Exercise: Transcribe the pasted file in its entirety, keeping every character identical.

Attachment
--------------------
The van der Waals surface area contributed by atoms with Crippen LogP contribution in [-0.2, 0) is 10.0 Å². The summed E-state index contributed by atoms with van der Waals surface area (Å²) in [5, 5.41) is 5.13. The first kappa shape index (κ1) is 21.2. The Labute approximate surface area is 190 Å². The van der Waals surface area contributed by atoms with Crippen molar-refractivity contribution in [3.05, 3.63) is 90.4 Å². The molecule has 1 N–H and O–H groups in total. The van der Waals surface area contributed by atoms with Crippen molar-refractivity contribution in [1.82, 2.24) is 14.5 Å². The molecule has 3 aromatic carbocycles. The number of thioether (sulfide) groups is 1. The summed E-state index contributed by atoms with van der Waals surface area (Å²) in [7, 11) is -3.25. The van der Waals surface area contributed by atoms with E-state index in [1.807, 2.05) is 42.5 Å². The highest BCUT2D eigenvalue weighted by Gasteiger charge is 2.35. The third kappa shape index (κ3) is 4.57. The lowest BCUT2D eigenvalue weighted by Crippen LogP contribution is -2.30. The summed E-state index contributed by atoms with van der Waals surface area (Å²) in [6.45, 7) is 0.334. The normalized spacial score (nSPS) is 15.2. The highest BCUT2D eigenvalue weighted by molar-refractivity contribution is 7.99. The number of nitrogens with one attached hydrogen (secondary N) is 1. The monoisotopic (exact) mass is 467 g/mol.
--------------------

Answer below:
The van der Waals surface area contributed by atoms with Crippen LogP contribution in [-0.2, 0) is 10.0 Å². The summed E-state index contributed by atoms with van der Waals surface area (Å²) in [5, 5.41) is 5.13. The first kappa shape index (κ1) is 21.2. The Labute approximate surface area is 190 Å². The van der Waals surface area contributed by atoms with Crippen molar-refractivity contribution in [3.05, 3.63) is 90.4 Å². The molecule has 1 N–H and O–H groups in total. The van der Waals surface area contributed by atoms with Crippen molar-refractivity contribution in [1.82, 2.24) is 14.5 Å². The molecule has 3 aromatic carbocycles. The number of thioether (sulfide) groups is 1. The summed E-state index contributed by atoms with van der Waals surface area (Å²) in [7, 11) is -3.25. The van der Waals surface area contributed by atoms with E-state index in [1.807, 2.05) is 42.5 Å². The highest BCUT2D eigenvalue weighted by Gasteiger charge is 2.35. The third kappa shape index (κ3) is 4.57. The lowest BCUT2D eigenvalue weighted by Crippen LogP contribution is -2.30. The summed E-state index contributed by atoms with van der Waals surface area (Å²) in [6.45, 7) is 0.334. The normalized spacial score (nSPS) is 15.2. The highest BCUT2D eigenvalue weighted by molar-refractivity contribution is 7.99. The number of nitrogens with one attached hydrogen (secondary N) is 1. The monoisotopic (exact) mass is 467 g/mol.